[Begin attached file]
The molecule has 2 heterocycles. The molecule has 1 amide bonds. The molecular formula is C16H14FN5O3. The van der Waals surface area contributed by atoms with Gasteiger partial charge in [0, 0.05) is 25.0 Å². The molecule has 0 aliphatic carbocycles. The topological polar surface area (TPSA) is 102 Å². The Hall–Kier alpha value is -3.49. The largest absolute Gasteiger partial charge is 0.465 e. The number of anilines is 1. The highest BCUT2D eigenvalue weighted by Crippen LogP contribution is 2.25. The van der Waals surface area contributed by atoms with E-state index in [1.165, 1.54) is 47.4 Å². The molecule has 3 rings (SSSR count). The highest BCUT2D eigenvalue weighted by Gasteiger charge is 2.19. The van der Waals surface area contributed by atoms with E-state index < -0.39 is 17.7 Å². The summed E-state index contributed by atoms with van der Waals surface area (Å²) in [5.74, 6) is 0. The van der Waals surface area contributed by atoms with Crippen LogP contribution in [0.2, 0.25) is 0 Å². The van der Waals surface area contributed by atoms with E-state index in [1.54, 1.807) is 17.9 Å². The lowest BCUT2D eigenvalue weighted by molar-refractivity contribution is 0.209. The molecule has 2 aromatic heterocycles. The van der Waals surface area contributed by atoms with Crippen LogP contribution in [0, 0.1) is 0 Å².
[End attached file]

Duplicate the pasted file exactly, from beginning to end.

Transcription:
The molecule has 2 heterocycles. The molecule has 1 amide bonds. The molecular formula is C16H14FN5O3. The van der Waals surface area contributed by atoms with Gasteiger partial charge in [0, 0.05) is 25.0 Å². The molecule has 0 aliphatic carbocycles. The topological polar surface area (TPSA) is 102 Å². The Hall–Kier alpha value is -3.49. The largest absolute Gasteiger partial charge is 0.465 e. The number of anilines is 1. The highest BCUT2D eigenvalue weighted by Crippen LogP contribution is 2.25. The van der Waals surface area contributed by atoms with E-state index in [1.165, 1.54) is 47.4 Å². The molecule has 3 rings (SSSR count). The highest BCUT2D eigenvalue weighted by Gasteiger charge is 2.19. The van der Waals surface area contributed by atoms with E-state index < -0.39 is 17.7 Å². The summed E-state index contributed by atoms with van der Waals surface area (Å²) in [5.74, 6) is 0. The van der Waals surface area contributed by atoms with Crippen LogP contribution in [0.2, 0.25) is 0 Å². The van der Waals surface area contributed by atoms with E-state index in [1.54, 1.807) is 17.9 Å². The lowest BCUT2D eigenvalue weighted by molar-refractivity contribution is 0.209. The molecule has 2 aromatic heterocycles. The van der Waals surface area contributed by atoms with Crippen LogP contribution in [0, 0.1) is 0 Å².